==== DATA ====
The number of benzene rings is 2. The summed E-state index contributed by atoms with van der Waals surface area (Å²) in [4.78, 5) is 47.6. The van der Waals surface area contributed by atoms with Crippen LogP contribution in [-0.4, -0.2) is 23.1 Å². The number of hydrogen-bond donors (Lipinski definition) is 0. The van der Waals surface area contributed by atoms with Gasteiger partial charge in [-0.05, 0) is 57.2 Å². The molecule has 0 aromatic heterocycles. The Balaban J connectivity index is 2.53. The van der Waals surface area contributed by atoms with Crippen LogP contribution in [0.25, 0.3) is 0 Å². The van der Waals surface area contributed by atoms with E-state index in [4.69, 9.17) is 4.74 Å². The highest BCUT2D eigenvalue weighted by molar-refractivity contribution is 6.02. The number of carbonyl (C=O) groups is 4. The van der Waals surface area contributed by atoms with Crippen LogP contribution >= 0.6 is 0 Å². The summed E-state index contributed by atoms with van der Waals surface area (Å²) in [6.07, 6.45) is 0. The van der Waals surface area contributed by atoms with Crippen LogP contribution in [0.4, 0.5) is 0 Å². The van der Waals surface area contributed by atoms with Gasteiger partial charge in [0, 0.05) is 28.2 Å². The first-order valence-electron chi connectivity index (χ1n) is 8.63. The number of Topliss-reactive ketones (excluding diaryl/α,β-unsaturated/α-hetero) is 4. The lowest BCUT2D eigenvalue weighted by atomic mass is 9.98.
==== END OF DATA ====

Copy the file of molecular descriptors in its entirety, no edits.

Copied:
The number of benzene rings is 2. The summed E-state index contributed by atoms with van der Waals surface area (Å²) in [4.78, 5) is 47.6. The van der Waals surface area contributed by atoms with Crippen LogP contribution in [-0.4, -0.2) is 23.1 Å². The number of hydrogen-bond donors (Lipinski definition) is 0. The van der Waals surface area contributed by atoms with Gasteiger partial charge in [-0.05, 0) is 57.2 Å². The molecule has 0 aromatic heterocycles. The Balaban J connectivity index is 2.53. The van der Waals surface area contributed by atoms with Crippen LogP contribution in [0.25, 0.3) is 0 Å². The van der Waals surface area contributed by atoms with E-state index in [4.69, 9.17) is 4.74 Å². The highest BCUT2D eigenvalue weighted by molar-refractivity contribution is 6.02. The number of carbonyl (C=O) groups is 4. The van der Waals surface area contributed by atoms with Crippen LogP contribution >= 0.6 is 0 Å². The summed E-state index contributed by atoms with van der Waals surface area (Å²) in [6.07, 6.45) is 0. The van der Waals surface area contributed by atoms with Crippen LogP contribution in [0.4, 0.5) is 0 Å². The van der Waals surface area contributed by atoms with Gasteiger partial charge in [0, 0.05) is 28.2 Å². The first-order valence-electron chi connectivity index (χ1n) is 8.63. The number of Topliss-reactive ketones (excluding diaryl/α,β-unsaturated/α-hetero) is 4. The lowest BCUT2D eigenvalue weighted by atomic mass is 9.98.